April 25-27, 2019
This interdisciplinary conference featured dozens of new and established scholars from around the world whose work deals with the Right as a social, political, and/or intellectual phenomenon from the 19th century to the present day. Participants had the rare opportunity to join an expanding network of scholars who focus on right-wing studies, facilitating the development of this interdisciplinary field and future collaborations that emerge from these connections.
A keynote panel of experts, who weighed in on the current state of the far right in the U.S., Europe, and Latin America, opened the conference on Thursday, April 25, from 4:00-6:00 pm in Sibley Auditorium, Bechtel Engineering Center, UC Berkeley, followed by a reception. On Friday, April 26, from 5:00-7:00pm in 370 Dwinelle Hall, there was a film screening and discussion of “Documenting Hate: Charlottesville.”
Friday, April 21, 2017
This one-day symposium focused on the first hundred days of the presidency of Donald Trump from perspectives including legal, historical, sociological, and policy analysis. Our aim was to begin academic conversations and develop analyses of how the Trump administration and the movement and ideology it represents relate to social, economic and political transformations in the United States and around the world. Scholars from UC Berkeley and other Bay Area academic institutions spoke on implications and effects of the administration's foreign and domestic policies, as well as the legal questions surrounding its agenda.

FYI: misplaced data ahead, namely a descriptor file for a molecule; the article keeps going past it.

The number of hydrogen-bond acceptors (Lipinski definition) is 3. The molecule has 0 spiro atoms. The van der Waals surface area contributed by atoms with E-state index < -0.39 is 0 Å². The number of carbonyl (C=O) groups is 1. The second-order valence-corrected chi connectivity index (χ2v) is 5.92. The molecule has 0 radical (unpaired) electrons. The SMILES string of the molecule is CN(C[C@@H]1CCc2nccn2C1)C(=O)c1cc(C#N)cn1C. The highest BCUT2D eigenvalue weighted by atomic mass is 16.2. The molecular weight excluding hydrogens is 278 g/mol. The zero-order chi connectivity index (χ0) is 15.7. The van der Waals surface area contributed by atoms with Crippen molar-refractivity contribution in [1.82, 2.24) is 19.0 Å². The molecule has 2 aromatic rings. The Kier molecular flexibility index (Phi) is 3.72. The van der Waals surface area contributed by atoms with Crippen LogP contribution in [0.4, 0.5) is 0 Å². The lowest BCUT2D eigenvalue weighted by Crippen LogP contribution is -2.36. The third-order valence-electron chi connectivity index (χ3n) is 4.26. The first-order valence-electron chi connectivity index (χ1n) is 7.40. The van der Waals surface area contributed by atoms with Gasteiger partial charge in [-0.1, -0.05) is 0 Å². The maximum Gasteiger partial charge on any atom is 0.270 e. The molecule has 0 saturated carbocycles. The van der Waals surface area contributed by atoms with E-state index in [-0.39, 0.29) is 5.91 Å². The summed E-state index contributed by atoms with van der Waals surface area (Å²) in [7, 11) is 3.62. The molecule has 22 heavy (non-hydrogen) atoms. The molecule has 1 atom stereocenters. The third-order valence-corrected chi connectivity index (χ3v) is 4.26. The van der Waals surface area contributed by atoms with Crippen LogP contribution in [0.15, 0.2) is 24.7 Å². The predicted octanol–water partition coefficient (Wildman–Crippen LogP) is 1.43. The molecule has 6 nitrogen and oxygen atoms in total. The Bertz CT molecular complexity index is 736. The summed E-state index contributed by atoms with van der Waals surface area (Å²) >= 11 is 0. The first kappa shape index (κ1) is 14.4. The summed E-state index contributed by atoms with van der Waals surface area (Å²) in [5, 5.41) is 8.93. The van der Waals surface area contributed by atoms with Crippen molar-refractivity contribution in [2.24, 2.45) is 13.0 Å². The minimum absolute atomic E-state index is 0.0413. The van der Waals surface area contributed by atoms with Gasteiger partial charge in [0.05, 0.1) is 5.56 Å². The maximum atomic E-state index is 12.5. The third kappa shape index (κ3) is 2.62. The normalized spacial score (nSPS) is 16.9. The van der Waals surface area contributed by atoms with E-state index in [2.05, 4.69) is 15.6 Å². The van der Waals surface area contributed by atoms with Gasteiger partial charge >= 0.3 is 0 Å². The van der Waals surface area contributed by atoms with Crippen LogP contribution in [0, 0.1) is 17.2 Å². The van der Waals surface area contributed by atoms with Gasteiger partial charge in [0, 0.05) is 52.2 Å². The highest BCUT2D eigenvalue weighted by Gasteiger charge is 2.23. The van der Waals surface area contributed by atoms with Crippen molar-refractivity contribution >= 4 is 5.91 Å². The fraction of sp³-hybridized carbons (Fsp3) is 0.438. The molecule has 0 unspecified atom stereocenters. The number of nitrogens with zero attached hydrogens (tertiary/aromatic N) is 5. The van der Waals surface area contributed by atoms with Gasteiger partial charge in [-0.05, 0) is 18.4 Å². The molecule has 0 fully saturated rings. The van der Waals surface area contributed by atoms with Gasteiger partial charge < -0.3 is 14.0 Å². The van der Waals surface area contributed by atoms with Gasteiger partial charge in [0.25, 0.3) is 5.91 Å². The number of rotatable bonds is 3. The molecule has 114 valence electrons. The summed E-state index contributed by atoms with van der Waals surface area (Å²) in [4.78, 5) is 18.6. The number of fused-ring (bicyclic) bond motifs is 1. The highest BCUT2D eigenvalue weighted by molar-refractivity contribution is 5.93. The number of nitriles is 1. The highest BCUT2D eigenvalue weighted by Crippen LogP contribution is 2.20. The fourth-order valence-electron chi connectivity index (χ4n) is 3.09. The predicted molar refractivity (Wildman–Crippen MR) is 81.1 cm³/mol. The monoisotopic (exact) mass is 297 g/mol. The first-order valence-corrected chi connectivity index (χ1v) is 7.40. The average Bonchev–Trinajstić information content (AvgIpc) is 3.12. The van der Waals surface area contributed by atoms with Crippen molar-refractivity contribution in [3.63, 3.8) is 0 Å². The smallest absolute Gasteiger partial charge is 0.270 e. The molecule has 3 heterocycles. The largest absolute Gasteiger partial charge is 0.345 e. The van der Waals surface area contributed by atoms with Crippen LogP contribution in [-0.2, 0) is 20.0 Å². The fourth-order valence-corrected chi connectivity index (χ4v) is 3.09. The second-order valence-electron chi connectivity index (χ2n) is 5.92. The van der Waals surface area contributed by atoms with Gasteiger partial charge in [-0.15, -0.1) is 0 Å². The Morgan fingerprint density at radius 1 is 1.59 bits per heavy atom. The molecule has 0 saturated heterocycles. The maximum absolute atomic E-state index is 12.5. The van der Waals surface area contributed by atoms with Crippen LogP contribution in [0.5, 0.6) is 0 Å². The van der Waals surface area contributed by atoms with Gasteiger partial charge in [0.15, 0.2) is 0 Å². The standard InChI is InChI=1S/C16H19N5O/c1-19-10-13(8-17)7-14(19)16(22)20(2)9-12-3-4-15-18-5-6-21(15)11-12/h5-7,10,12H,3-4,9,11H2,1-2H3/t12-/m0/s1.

Friday, October 22, 2010
This conference brought together leading scholars, along with several journalists and political commentators, to discuss and debate the emergence and implications of the "Tea Party Movement" in the wake of Obama's election. Much has been made of the Tea Party Movement in the media however there is little, if any, scholarship on it. This conference, which featured historians, political scientists, sociologists, and race and gender scholars, was intended to begin to fill this gap.
Key questions that the conference addressed include: Is the "Tea Party Movement" (TPM) a new social movement, an emerging political party, a media-driven construction, or something else? What are the origins, ideology, and constituencies of the TPM and how were they formed? What is the relationship between the TPM and the Right, especially the GOP, in the U.S., and what role will the TPM play in shaping the 2010 and future elections? How do race, class and gender factor into the TPM's message and membership? How are TPM activists tapping into and/or managing the populist, libertarian, and radical currents on the Right, as well as fear, anger and resentment among segments of the American public? What significance does the TPM hold for the future of American politics?